Tiny Square, Big Tower Post-Mortem

Posted by (twitter: @EvilObjective)
December 15th, 2014 6:15 pm

So this was my fifth Ludum Dare (holy crap time flies!) and I’m pretty happy with how my game turned out.

I wasn’t able to get started on my game until Saturday afternoon so the pressure was definitely on by the time I sat myself in front of my laptop. Normally I come up with an idea pretty quick after setting to work, but unfortunately I didn’t find this theme too inspiring and sat staring blankly at my laptop for the first hour. Eventually I decided the theme would be perfect for a semi-deconstruction of the platforming genre, and the idea for Tiny Square, Big Tower was born.

Tiny Square Big Tower1

You start at the top and get to see the entire game in one massive fall from the top of the tower to the bottom , where the game begins

The idea was this: take the classic platformer concept and put the entire game on one screen/level. I decided to use a tower as a setting and use each “level” of the tower as the individual platformer levels, including a boss fight at the very top. I also opted to keep any necessary instructions or story exposition to the game screen and have the character fall from the top of the tower to begin so that the player can see the entire game before they actually start playing. Since I’m hardly an artist I relied on building the entire game with squares/rectangles to the aesthetic as minimal as possible.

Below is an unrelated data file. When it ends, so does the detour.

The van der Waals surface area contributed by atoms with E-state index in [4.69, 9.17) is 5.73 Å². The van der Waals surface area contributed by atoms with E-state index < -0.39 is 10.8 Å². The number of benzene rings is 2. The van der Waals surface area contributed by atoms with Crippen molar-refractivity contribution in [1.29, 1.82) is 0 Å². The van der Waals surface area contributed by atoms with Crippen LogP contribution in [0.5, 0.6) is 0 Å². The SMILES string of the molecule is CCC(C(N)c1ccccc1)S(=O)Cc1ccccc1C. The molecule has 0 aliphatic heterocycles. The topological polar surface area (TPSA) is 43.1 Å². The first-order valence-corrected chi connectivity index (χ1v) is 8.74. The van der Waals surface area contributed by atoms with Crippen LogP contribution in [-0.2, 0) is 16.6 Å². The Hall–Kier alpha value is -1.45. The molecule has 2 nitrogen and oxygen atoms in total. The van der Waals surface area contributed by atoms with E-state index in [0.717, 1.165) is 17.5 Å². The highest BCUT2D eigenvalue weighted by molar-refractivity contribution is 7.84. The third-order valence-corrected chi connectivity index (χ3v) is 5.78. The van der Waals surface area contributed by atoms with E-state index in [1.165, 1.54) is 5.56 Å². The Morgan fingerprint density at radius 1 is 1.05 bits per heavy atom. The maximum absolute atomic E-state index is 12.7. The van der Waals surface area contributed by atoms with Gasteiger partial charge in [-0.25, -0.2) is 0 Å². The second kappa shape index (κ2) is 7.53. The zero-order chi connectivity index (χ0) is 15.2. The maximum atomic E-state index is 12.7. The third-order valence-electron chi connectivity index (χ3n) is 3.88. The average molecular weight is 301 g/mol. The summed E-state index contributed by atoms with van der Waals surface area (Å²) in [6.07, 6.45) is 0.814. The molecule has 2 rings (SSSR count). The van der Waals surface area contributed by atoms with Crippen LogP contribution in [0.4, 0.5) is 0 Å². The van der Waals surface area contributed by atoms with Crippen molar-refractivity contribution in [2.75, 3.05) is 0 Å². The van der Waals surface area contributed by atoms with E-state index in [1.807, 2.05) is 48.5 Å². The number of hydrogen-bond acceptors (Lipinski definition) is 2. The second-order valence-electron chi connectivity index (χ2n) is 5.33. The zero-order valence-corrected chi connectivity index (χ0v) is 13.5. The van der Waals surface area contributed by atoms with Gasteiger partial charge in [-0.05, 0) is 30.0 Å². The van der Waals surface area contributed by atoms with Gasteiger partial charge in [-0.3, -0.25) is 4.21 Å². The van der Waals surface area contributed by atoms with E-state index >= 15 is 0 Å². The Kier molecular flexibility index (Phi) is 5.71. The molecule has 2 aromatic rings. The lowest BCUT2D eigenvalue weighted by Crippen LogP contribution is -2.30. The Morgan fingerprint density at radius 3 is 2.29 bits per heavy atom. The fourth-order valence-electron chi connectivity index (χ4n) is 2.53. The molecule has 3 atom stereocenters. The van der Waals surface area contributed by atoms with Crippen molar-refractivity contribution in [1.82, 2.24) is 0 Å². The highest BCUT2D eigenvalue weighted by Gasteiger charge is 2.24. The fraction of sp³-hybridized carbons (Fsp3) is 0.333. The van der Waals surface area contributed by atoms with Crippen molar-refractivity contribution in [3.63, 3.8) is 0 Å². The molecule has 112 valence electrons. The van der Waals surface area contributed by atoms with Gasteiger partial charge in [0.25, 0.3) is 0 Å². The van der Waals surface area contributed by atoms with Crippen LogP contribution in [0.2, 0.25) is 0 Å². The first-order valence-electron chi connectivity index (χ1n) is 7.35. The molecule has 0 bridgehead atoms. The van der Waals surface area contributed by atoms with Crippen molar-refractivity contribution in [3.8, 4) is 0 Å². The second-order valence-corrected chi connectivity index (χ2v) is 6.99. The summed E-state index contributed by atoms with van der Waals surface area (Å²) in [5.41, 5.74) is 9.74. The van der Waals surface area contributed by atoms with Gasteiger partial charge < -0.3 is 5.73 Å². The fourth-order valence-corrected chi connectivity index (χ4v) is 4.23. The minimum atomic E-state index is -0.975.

What went well

– Aesthetic turned out better than normal for me

– The humour was well received

– The controls and level design were well received

What went wrong

– Probably not tied closely enough with the theme

– Sound issues/glitches in any browser but Chrome

– Too short


Given the time frame I’m happy with how it turned out. I’d definitely like to build it into a larger game. One of the biggest lessons I learned this Ludum Dare was the impact character size has on the feel and control of the character. Originally the character was not a tiny square, just a normal size square. This turned out to make the character movement feel too floaty and bulky. Once the size of the character was reduced significantly, that floaty-ness felt (and looked) way more natural.

Anyways give it a play/rate if you’re interested!  

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